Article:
Georgia is home to over thirty breweries, and countless more small batch brewpubs. Too many options do not always a good thing make, and you could argue that Georgia is at the forefront of brewery overchoice. It’s not that Georgia breweries lack style, or that their creations fail to excite the imagination. I’ve had the pleasure of sampling dozens of uniquely delicious and local brews. It’s the experience itself, the stuff life is made of, that suffers from lack of variety, and monotony in the Atlanta brew scene. And it’s this same focus on the encounter that became Cindy and Alan LeBlanc’s newfound mission when they set out to design The Bold Monk Brewing Company, Atlanta’s new, and very different gastro/brewery experience.
As I approached the converted warehouse in the heart of West Midtown I couldn’t help but feel uninspired by what on the surface seemed like yet another undistinguished setting – a large, open industrial space transformed. I pictured massive shiny silver vats, perhaps a small kitchen and bar, with a few well-placed catwalks thrown in for utility and effect. How original. Seconds upon entering Bold Monk I figured out just how terribly wrong my assumptions were.
It’s pretty vast, 17,000 square-feet-vast, but expertly segmented and filled quite differently than the typical warehouse remodel. Using a breathtaking combination of industrial and mid-century modern elements, the designers created a space that brought me to the warehouse that once was, while at the same time exuding a warm and inviting atmosphere. It felt like a place I’d like to spend time in, with or without a flight or two of beer.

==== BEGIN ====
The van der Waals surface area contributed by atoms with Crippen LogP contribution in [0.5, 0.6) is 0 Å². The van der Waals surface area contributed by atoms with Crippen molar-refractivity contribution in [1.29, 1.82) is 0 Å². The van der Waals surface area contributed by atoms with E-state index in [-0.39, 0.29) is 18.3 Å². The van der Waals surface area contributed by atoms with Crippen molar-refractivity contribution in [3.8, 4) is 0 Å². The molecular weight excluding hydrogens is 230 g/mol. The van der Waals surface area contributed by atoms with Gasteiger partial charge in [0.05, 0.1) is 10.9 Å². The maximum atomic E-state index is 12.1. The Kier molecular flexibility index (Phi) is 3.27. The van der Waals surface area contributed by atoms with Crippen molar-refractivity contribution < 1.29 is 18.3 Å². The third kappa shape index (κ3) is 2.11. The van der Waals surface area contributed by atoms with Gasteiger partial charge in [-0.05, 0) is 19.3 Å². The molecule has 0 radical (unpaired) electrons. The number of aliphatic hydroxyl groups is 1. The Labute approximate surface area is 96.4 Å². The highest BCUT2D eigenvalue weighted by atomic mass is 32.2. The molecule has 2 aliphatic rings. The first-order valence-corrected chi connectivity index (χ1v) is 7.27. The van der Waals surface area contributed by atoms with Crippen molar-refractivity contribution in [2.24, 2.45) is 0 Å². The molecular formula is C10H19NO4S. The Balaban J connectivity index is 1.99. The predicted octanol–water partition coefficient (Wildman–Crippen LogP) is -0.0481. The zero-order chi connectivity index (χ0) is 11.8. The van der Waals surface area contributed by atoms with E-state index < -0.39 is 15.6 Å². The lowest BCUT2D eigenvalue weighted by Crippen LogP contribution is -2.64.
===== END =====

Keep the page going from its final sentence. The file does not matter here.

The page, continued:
Thoughtfully designed to help patrons choose the experience that suites them, it’s seamlessly divided into separate areas with separate purpose. First, the Salon, a large lounge area with handcrafted wood bar and plenty of space for mingling. It’s warm enough for an evening with friends, and classy and quiet enough for the ideal corporate happy hour.
If this still says brewery, it’s not. Taking advantage of recent changes to Georgia’s brewery laws, the owners were able to combine large-scale beer manufacturing with elegant dining and beverage choices. The upscale but comfortable dining room area exemplifies this intent. They do take reservations, which you’ll appreciate when you see the menu.
While there’s a clear Belgian influence throughout the whole design, this is most evident in the Cask Room, a sizeable community space off to the side with long tables designed to allow guests unreserved mobility and the camaraderie it offers. Floor-to-ceiling paneled windows give view to the expansive brewing area and add to the room’s open and inviting charm.
Walk up the modern, factory-inspired stairs to another large communal area called the Abbey which is available, and more suitable, for private events. The Abbey looks down on the brewing area through gorgeous Mondrian-influenced glasswork that’s sure to captivate even the most jaded architect.